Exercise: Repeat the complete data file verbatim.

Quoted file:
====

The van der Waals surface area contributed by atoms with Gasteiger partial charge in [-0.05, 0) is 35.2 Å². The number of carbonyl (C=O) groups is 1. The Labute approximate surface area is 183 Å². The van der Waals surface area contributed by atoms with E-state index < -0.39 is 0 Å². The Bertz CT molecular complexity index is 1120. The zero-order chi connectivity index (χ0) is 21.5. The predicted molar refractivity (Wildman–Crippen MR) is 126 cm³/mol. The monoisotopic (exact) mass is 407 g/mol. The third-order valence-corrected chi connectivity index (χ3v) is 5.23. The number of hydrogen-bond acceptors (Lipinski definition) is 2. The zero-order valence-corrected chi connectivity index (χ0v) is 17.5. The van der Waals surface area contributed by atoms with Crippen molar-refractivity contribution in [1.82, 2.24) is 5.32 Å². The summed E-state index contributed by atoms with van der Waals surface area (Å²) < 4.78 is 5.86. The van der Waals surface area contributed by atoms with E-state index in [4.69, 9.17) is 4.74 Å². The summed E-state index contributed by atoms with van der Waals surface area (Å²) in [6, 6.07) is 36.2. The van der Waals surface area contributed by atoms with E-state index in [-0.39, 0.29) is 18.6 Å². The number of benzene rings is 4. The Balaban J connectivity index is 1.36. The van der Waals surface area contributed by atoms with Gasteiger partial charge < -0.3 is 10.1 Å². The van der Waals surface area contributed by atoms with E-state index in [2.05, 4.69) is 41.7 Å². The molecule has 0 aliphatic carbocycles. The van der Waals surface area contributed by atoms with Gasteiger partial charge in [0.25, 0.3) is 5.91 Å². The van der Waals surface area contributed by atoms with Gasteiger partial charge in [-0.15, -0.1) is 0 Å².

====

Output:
The van der Waals surface area contributed by atoms with Gasteiger partial charge in [-0.05, 0) is 35.2 Å². The number of carbonyl (C=O) groups is 1. The Labute approximate surface area is 183 Å². The van der Waals surface area contributed by atoms with E-state index < -0.39 is 0 Å². The Bertz CT molecular complexity index is 1120. The zero-order chi connectivity index (χ0) is 21.5. The predicted molar refractivity (Wildman–Crippen MR) is 126 cm³/mol. The monoisotopic (exact) mass is 407 g/mol. The third-order valence-corrected chi connectivity index (χ3v) is 5.23. The number of hydrogen-bond acceptors (Lipinski definition) is 2. The zero-order valence-corrected chi connectivity index (χ0v) is 17.5. The van der Waals surface area contributed by atoms with Crippen molar-refractivity contribution in [1.82, 2.24) is 5.32 Å². The summed E-state index contributed by atoms with van der Waals surface area (Å²) < 4.78 is 5.86. The van der Waals surface area contributed by atoms with E-state index in [4.69, 9.17) is 4.74 Å². The summed E-state index contributed by atoms with van der Waals surface area (Å²) in [6, 6.07) is 36.2. The van der Waals surface area contributed by atoms with E-state index in [-0.39, 0.29) is 18.6 Å². The number of benzene rings is 4. The Balaban J connectivity index is 1.36. The van der Waals surface area contributed by atoms with Gasteiger partial charge < -0.3 is 10.1 Å². The van der Waals surface area contributed by atoms with E-state index in [2.05, 4.69) is 41.7 Å². The molecule has 0 aliphatic carbocycles. The van der Waals surface area contributed by atoms with Gasteiger partial charge in [0.25, 0.3) is 5.91 Å². The van der Waals surface area contributed by atoms with Gasteiger partial charge in [-0.15, -0.1) is 0 Å².